Marylaine Block’s Neat New Stuff drew this one to my attention. The ObitsArchive is the “largest and most comprehensive collection of newspaper obituaries and death notices in the United States.” Searches for some recent obituaries that I know exist were hit or miss, but I was happy with the hits–I think patrons would be too.
While definitely not a complete listing, this site is a good place to point patrons who are looking for free local area wi-fi spots in cafes, restaurants, coffeeshops, hotels, airports, libraries, malls, etc. Mmmmm, wi fi.
Now that I live in Marin and work for the county government (ahhh, libraries as part of government structure, another issue altogether), the whole mysterious breast cancer phenom in Marin is becoming more interesting to me. This article, oddly posted on Wired News, discusses and links to studies that have already been done, and calls for further studies, as no clear answer has been found. Various studies have said that the increased rates of breast cancer in the county are due to women not having children or waiting until later in life to have children, using hormone replacement therapy, drinking 2 glasses of alcohol a day, or adolescent exposure to local radioactive waste dumps. I’ve also heard that the fog line’s geography relates to where breast cancer rates are highest, and that drinking from plastic bottles may have something to do with the increased cancer rates. This article does point to a lot of the resources available, all in one place. A strange, and disheartening, local phenomenon.
|The screenwriters for X2 have agreed to tackle the adaptation of Ender’s Game and Ender’s Shadow. Since X2 rocked (much more than its screen contemporary Matrix: Reloaded), and the Ender series also rocks, I sense a potential double-awesome movie coming our way… I didn’t read the Ender books until college. I wish that someone had suggested them to me when I was young–somehow I think it would have made all the bullying a little easier to bear.|
A UK Classics teacher translated the first Harry Potter book, Harry Potter and the Sorcerer’s Stone, into Ancient Greek. It is the longest work to be translated into Ancient Greek in over 1,500 years. Pretty cool.
22-year old Johnathan Wendel is a professional tournament gamer. He estimates that he makes $50K+ each year in tournament winnings. And that doesn’t even count perks like free travel, hardware, and software. If my reflexes last, maybe this will be my new retirement plan…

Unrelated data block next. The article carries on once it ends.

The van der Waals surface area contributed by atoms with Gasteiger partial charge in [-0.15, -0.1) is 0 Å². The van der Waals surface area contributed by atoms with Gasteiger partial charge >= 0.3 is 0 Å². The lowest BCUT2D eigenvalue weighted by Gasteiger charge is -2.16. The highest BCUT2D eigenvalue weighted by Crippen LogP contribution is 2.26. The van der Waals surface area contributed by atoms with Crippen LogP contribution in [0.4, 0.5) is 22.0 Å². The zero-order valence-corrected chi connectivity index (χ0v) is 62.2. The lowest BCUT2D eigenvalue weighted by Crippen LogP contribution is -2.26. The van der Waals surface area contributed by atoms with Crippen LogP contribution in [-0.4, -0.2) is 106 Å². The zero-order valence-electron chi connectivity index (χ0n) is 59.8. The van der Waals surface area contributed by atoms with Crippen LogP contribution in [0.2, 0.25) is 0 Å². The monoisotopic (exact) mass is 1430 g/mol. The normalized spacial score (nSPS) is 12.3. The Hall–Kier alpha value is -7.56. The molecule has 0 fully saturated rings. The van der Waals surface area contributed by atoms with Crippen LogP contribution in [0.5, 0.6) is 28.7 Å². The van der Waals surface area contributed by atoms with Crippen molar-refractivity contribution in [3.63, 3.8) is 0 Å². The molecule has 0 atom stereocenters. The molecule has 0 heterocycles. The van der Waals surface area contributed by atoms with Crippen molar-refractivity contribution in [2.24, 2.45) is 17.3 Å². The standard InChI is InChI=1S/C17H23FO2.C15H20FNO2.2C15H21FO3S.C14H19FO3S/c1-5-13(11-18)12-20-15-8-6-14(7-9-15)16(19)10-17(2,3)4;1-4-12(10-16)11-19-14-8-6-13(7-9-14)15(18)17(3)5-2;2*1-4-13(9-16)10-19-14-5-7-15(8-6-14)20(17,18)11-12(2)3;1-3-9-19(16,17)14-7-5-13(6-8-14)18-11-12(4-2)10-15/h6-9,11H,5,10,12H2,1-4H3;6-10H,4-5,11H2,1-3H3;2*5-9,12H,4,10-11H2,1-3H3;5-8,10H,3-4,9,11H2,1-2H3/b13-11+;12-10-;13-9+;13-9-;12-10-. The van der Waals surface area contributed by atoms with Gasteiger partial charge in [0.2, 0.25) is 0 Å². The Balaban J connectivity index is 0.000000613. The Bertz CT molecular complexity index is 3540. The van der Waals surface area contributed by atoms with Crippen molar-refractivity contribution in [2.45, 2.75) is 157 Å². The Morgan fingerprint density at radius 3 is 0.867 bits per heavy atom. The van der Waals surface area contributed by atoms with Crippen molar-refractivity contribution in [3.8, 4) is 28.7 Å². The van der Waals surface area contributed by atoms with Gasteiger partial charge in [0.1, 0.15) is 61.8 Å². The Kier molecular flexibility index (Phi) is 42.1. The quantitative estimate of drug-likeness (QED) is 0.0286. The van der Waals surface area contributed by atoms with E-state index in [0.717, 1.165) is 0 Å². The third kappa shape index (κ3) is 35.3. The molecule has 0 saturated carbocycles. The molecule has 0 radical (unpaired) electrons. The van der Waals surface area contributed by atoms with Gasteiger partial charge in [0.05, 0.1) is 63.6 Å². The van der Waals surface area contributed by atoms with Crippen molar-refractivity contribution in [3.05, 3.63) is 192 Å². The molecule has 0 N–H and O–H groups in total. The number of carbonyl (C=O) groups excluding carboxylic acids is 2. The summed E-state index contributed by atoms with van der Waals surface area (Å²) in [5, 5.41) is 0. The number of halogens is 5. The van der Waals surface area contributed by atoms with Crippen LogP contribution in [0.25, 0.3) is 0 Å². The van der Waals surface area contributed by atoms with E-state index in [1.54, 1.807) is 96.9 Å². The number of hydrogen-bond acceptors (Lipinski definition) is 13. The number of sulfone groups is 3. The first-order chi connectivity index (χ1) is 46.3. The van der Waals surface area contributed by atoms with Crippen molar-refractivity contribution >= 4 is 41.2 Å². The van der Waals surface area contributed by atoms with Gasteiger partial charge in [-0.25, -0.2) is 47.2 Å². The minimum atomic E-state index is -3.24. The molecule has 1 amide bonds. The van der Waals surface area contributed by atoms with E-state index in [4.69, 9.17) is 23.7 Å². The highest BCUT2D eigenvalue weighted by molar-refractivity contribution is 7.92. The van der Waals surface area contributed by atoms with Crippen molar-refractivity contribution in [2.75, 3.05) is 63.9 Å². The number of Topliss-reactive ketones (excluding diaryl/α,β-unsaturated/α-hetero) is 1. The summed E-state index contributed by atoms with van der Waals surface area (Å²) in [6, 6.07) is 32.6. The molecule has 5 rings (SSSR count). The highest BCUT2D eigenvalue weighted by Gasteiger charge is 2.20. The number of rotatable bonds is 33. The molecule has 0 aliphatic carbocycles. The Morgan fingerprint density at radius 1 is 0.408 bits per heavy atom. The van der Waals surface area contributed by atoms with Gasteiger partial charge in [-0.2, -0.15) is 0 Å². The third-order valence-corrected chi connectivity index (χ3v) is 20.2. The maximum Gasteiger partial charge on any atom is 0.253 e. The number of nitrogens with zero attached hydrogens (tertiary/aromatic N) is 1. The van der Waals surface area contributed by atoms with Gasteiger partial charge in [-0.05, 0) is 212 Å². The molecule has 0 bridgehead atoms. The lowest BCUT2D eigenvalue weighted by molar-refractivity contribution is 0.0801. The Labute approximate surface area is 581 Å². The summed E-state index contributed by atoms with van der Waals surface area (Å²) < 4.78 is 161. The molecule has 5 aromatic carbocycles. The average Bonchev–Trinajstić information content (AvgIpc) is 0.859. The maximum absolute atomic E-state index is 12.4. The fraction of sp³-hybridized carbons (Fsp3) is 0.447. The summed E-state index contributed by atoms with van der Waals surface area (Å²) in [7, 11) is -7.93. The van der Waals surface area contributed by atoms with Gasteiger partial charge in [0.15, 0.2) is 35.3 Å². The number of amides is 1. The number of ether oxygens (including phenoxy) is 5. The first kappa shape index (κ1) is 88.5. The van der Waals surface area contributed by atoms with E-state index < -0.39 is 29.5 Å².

Wired News reports that the Speech Analysis and Interpretation Laboratory at the University of Southern California is developing a new software program designed to detect callers’ frustration when talking to an automated phone system, and transfer them to a human operator. So, the angrier you are the more likely it is that you will be automatically transferred to a real live human. I guess the new rule of thumb is, get really really loud and angry when you’re talking to one of those automated phone trees.
In a recent study, 71% of people aged 25-44 knew the quote “If only you knew the power of the dark side” came from Darth Vader, but only 10% knew that the Shakespeare quote “Now is the winter of our discontent” came from Richard III. I wish I could say I was surprised, but alas, I cannot. I think I’m allowed to ask this, as someone with two (useless) English degrees: is it really so wrong that people are more familiar with current cultural icons than with those that are considered to be classic and high brow? I’ve read everything Shakespeare ever wrote (or, rather, Edward deVere wrote, if you’re on that side of the “who really wrote it” debate), and honestly, a lot of it didn’t stick with me, especially the history plays. But, after seeing the first three Star Wars movies (episodes 4-6) 50+ times each, those well-crafted script lines have stuck. Come on, who doesn’t remember “Luke, I am your father” followed by the hilarious “Noooooooo!” ? But all that icky quote-unquote Modern English from Shakespeare goes in one ear and out the other. Sad, but true. Now, had I read Richard III or Henry IV 50+ times, perhaps those lines would have stayed in my nonabsorbent mind a little better. But, who wants to read those 50+ times? Oh well. My only hope is that Lucas’s recent travesties of film, AKA Episdoes 1 and 2, do not result with the next generation quoting Jar Jar endlessly… That would truly warrant a Luke-worthy “Noooooooo!”